EMDR Therapy is internationally recognized as an effective & efficient therapy for the treatment of symptoms of stress & trauma. It was developed in the US in 1989 by American psychologist Francine Shapiro, and has been validated as a best-practice, evidence-based psychotherapy for ASD & PTSD by (among many others):
- The World Health Organization (2013),
- The American Psychiatric Association (2004 & 2009),
- The US Department of Defense/Veterans Affairs (2004 & 2010), and
- The International Society for Traumatic Stress Studies (2000 & 2008).
EMDR Therapy is regulated by the EMDR International Association (EMDRIA), which oversees the training, certification and consultation for EMDR therapists in North America.
What is EMDR Therapy effective for?
- PTSD symptoms like flashbacks, intrusions & panic attacks
- anxiety, depression, over-reactive anger, phobias, irritability, worrying, disturbed sleep etc. – anything that leads clients to think they are “stressed out” or stuck
- anything that is trauma-related (including attachment breaks, experiential contributors & neglect as well as “T” traumas)
- EMDR Therapy is also effective for Complex PTSD, DDNOS, DID and diagnosed Personality Disorders.
How does EMDR Therapy work?
EMDR mobilizes the brain’s own healing mechanisms.
As human beings, we are adaptable; we naturally move towards healing. Just as the body naturally heals from a wound, so does the human spirit orient towards healing.
In some instances, clients are able to naturally resolve traumas. They are able to remember the negative experience but feel neutral about it. Sometimes, however, the reprocessing gets stuck (just like when dirt gets into a wound, blocking healing there). This is where EMDR Therapy comes in.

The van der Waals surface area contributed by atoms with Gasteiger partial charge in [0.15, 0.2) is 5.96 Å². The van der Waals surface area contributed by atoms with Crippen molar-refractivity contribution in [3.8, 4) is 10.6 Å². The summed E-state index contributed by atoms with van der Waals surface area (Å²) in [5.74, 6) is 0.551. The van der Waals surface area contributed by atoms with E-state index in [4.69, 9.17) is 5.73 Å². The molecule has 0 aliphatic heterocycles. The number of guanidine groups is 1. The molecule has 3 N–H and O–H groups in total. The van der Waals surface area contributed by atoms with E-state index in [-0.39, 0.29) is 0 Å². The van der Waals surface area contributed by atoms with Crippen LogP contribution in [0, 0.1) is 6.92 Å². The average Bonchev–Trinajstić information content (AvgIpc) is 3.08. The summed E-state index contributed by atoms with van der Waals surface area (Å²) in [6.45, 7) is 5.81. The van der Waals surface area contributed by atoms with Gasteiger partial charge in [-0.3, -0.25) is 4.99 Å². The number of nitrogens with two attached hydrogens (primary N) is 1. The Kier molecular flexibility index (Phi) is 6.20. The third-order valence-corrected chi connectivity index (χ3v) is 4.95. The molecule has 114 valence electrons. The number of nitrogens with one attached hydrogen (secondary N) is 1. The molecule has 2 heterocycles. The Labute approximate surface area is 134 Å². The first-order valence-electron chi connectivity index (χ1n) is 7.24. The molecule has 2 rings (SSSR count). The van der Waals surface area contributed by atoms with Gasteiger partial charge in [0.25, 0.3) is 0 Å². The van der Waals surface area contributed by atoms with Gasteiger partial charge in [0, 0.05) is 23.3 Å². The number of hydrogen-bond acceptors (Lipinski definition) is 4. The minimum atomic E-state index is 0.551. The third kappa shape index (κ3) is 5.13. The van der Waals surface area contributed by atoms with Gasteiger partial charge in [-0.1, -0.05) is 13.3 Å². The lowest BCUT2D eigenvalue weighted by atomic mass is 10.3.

It desensitizes and reprocesses negative memories and issues so you can come to have peace with them.
EMDR is an excellent way of releasing the pain from the past, to free up your resources for the present and future.
In EMDR therapy, after a thorough preparation and assessment period, the reprocessing work begins:
- The client thinks precisely (images, thoughts, emotions & body sensations) about something that is upsetting to them – like a traumatic memory.
- They then follow the therapist’s hand waving back and forth in front of their eyes (or follow alternating auditory beeps or tactile pulses).
- This ‘back-and-forth’ or dual awareness stimulation reactivates the information processing system of the brain. The idea is that trauma, or difficult issues, sometimes get stuck in the brain, along with their emotional or even physical content. EMDR’s bilateral stimulation & protocols resolve them.
- EMDR has been shown to be neurobiologically similar to what your brain is doing during REM sleep (the dreaming stage)